Byron Coley, March '98
FOREIGN OBJECTS "Not Too Cool" CD (dino records)The Foreign Objects were far from the most popular local band of their era (1979-1981). Theirs were the days when Hamp tubbies were still grumbling about the demise of Fat, Clean Living, and the Valley's other connections to the duppier sounds of the early '70s. The popular sonic style at Rahar's was new wave, whether coughed up by the blubby electronics of the Scientific Americans or the dullard pop of the Elevators. The Foreign Objects were a band apart from both these camps.
Their heritage was that of the garage - from '60s thugs such as the Sonics, through to the pre-punk teen damage of the Dictators, right on into the junk culture mania of the Gizmos and the simple-spoken truths of the Ramones. The Foreign Objects were of a piece with this tradition. Their riffs were plain, proud and true. Their lyrics blended paeans of '60s TV shows like "Combat" with defenses of professional wrestling and jokes about psychotronic films. In the late '70s, before the detritus of pop culture started to recycle itself endlessly (via cable TV, CD reissues, and even a Hollywood movie about Ed Wood for chrissakes!), it was possible to do this sorta stuff straight. It wasn't necessary for the Foreign Objects to resort to the ironic distance that would envelop a similar band these days.
The Foreign Objects were just playing the kinda music they dug and braying lyrics about stuff that was considered to be beneath contempt by many of their contemporaries. Because their motives were pure, the newly issued CD of their damn-near-entire-works, Not Too Cool, shows that their efforts have not been compromised by time. It's tough to temporally place the material on this disk, just as it is for work by the Modern Lovers or Half Japanese. This shit could've been recorded almost anywhere, at any time over the last coupla decades. Its beautiful stupidity and basic thump have a primitive modernity that has never really been part of any identifiably hip stream. This lends the album an aesthetic weight that its creators probably never imagined as they recorded the 24 great songs on this CD. But there ya go. Not Too Cool is a classic. Enjoy it often. Enjoy it today.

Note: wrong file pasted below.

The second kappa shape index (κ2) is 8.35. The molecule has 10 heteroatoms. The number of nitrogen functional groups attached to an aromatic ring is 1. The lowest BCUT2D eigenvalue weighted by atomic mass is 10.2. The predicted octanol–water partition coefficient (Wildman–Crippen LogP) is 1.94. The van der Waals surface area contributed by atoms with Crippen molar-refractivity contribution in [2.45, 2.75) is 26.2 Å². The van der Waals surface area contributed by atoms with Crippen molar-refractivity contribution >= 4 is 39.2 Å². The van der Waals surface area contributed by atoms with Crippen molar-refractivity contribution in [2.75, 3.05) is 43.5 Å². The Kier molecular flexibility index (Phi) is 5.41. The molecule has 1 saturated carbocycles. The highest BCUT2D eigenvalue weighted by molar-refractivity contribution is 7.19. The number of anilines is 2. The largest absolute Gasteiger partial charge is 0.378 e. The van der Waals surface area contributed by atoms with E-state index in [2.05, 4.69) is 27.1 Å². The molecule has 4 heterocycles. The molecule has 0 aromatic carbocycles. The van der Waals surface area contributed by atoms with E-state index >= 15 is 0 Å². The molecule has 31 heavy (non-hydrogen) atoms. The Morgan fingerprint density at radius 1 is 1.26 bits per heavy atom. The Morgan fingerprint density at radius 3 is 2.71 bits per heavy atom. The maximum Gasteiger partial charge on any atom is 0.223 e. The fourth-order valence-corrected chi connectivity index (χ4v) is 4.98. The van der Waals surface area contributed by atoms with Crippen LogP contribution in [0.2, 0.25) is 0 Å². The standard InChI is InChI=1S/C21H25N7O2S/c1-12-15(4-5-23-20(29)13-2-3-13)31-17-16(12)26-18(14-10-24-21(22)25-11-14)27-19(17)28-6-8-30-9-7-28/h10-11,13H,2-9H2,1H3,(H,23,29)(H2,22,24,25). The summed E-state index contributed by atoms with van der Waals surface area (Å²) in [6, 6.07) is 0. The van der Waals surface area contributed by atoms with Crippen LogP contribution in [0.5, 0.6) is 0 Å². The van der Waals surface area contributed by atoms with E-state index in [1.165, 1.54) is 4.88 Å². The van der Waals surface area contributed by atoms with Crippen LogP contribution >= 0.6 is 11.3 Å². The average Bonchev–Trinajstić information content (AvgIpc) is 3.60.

Piledriver Magazine, July'98Foreign Objects - Not Too Cool
Wrestling fans and rock 'n' roll music in '98?
Boston Phoenix, Sep 12, 1997
One of my favorite college-music flashbacks concerns a Mt. Holyoke mixer in 1979. Bands on this circuit usually did Earth Wind & Fire and Steely Dan covers, perhaps with "Still the One" by Orleans as an encore. But this time someone unwittingly booked a band called the Furor, whose songs were largely about World War II or pro wrestling - unless they were Ramones covers. By the time the Furor finally eased off, the audience was ready to accept any excuse for a slow dance. So I got to enjoy the sight of a roomful of football players and debutantes holding each other close to a song called "I Eat Guts".
The Furor mutated into the Foreign Objects, who took the wrestling fixation to new extremes; nearly every song they did was on that subject.They were also the best punk band in western Massachusetts, though competition in those pre Dinosaur Jr. days wasn't exactly fierce. Now their legacy lives on in "Not Too Cool", a CD released this week on dino (no relation to J Mascis - it's a new Northampton label devoted to garage/punk reissues); and the disc is enough fun to prove that bad taste is timeless. The Foreign Objects had everything a band needed: a nasty sense of humor, a flair for hookified punk tunes, good TV reception, and too much time on their hands. Not to mention a garage-sale sense of musical history capable of covering Johnny Cash and Herman's Hermits back to back (both from a '93 reunion set).